MacOS 10.5 (Leopard) Preview

I had a brief look at the “Leopard preview material”: on Apple’s website this morning before work (Jobs’ WWDC 2006 keynote started around 3am Australian time), and was disappointed. “Time Machine”: looks gimmicky (and, as someone who already has an automatic back-up mechanism, is not the sort of thing I need), though Apple’s long-overdue multiple-desktop feature, “Spaces”: looks intuitive and useful, a good replacement for “Desktop Manager”: and “Virtue”:, which I expect it to kill off. Otherwise, the major updates were updates to apps like Mail, and iChat, which I don’t and won’t use because there are open-source alternatives.

In the keynote video, which I got to watch tonight, Jobs promises that there’s “top secret” stuff in Leopard which they don’t want to reveal too soon. When we’ll start to see these, I don’t know. Leopard is due in May 2007, and if Vista appears before then, I expect Apple will show its trumps to the media soon after. But they’d better be good. Improvements to Spotlight are in the works, and with “Google Desktop”: and “Beagle”: around, they need to be. Nautilus on GNOME is already a far more capable file-manager than the anemic Finder, and it’ll be more so by May. If we don’t see serious improvements in MacOS’s usability in Leopard, top-flight Linux distributions like “Ubuntu”: will probably eclipse MacOS as the most useable desktop OS by the time 10.6 comes around. That’s a healthy thing: free and open-source is the future of software, and a usability victory over OSX would be a great achievement. I’m thinking of switching. Apple, you’d better make Leopard a revolution, because it could be your last chance to keep me on the platform, and I won’t be the only one to go if you don’t…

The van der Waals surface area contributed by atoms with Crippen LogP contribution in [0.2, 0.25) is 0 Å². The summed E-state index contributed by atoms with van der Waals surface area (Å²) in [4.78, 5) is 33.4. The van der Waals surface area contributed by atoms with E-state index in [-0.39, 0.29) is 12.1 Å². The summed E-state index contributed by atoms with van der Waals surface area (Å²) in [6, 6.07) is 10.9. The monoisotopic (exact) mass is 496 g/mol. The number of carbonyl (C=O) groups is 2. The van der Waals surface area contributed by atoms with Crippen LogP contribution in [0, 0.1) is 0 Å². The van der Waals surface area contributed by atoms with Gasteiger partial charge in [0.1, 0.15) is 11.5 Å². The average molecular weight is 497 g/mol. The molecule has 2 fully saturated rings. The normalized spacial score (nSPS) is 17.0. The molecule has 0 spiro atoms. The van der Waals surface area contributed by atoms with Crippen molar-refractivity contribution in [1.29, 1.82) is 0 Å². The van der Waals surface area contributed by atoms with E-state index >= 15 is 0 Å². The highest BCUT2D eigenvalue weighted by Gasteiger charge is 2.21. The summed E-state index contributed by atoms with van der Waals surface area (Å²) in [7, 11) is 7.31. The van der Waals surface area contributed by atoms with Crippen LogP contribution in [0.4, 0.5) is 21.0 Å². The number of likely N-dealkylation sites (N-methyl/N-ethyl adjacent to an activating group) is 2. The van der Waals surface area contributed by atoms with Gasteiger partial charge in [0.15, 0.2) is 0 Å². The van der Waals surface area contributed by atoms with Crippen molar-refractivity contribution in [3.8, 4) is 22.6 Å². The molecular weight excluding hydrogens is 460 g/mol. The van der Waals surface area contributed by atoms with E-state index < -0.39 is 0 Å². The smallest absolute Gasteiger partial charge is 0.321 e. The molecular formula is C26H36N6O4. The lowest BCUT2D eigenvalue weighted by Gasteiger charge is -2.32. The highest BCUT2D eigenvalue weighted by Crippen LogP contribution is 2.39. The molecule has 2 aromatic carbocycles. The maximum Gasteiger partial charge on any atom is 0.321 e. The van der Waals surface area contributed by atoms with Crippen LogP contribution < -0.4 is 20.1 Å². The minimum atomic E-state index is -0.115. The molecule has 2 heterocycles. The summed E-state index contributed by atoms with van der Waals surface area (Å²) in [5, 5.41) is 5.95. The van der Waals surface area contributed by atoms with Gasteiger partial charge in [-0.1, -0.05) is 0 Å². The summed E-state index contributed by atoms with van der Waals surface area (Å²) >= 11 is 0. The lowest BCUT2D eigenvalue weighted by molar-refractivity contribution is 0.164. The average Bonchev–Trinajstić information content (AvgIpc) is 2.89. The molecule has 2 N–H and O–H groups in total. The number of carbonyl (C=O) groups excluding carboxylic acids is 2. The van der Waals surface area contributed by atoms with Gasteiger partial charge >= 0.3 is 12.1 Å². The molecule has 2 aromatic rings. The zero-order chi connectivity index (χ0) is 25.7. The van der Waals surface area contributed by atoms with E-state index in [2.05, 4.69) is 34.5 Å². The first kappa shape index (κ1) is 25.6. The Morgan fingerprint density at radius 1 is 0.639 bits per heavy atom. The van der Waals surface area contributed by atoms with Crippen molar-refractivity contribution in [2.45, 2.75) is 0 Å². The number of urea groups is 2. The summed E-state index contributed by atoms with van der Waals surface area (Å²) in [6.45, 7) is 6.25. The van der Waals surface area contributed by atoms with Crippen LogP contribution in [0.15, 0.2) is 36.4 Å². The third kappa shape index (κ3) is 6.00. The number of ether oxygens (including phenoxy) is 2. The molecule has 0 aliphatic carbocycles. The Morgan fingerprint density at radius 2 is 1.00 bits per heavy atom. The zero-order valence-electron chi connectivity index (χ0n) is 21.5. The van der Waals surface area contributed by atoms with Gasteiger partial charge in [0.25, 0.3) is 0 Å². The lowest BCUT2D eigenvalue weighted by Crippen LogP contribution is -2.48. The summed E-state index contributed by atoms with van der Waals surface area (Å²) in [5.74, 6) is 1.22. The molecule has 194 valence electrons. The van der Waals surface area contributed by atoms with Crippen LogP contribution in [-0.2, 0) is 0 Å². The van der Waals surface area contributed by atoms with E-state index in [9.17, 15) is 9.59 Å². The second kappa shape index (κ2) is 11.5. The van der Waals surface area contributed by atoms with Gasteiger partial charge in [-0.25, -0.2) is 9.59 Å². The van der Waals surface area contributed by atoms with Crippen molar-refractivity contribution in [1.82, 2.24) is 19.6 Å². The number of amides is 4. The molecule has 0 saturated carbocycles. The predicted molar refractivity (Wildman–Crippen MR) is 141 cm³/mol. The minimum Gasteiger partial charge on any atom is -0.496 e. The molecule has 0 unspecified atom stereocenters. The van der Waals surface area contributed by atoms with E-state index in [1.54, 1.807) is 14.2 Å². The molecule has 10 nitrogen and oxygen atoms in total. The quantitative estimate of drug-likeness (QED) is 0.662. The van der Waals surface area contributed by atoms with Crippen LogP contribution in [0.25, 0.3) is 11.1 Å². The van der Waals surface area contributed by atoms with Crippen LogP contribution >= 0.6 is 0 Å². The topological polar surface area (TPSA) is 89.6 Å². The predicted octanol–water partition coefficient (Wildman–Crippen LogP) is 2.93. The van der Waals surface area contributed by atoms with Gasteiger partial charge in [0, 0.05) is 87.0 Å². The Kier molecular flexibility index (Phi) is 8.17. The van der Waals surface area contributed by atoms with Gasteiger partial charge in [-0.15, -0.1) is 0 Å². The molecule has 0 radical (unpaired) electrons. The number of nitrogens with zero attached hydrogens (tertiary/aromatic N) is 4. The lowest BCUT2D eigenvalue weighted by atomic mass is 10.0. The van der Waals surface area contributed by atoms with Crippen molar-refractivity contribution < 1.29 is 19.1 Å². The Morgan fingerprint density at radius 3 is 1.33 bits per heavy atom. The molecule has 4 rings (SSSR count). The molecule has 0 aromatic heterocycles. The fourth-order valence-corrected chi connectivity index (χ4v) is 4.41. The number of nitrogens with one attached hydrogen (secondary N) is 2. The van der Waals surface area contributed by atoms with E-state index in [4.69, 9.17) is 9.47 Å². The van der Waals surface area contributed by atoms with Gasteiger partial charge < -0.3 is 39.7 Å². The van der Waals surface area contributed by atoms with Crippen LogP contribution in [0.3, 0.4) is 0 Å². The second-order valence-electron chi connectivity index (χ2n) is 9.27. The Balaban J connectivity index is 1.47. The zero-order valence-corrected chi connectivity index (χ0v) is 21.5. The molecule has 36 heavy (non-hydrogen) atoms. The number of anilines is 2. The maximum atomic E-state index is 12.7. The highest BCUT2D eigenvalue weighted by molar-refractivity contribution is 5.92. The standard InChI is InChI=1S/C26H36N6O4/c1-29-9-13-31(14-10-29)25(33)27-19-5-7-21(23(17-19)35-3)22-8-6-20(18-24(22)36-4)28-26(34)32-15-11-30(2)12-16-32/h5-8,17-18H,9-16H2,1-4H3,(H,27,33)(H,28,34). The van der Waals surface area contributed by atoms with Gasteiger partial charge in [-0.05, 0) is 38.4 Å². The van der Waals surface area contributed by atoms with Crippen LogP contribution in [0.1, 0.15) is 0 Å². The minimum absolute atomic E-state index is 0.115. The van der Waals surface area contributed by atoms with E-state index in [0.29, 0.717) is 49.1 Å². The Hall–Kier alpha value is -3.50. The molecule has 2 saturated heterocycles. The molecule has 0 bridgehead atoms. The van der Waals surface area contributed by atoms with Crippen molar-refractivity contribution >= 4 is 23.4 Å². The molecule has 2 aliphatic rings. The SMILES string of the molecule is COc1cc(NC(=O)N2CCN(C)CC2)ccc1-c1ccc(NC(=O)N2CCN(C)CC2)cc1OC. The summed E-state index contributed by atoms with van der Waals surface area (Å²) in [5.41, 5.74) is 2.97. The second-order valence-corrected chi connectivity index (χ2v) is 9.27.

Author: Ben Hourigan

Ben Hourigan is a novelist from Melbourne, Australia. His books Kiss Me, Genius Boy and My Generation’s Lament are Amazon category bestsellers, and are available wherever good books are sold online. Ben also works as an editor, copywriter, and self-publishing consultant at his own firm, Hourigan & Co. For news and book release updates, sign up to his email newsletter.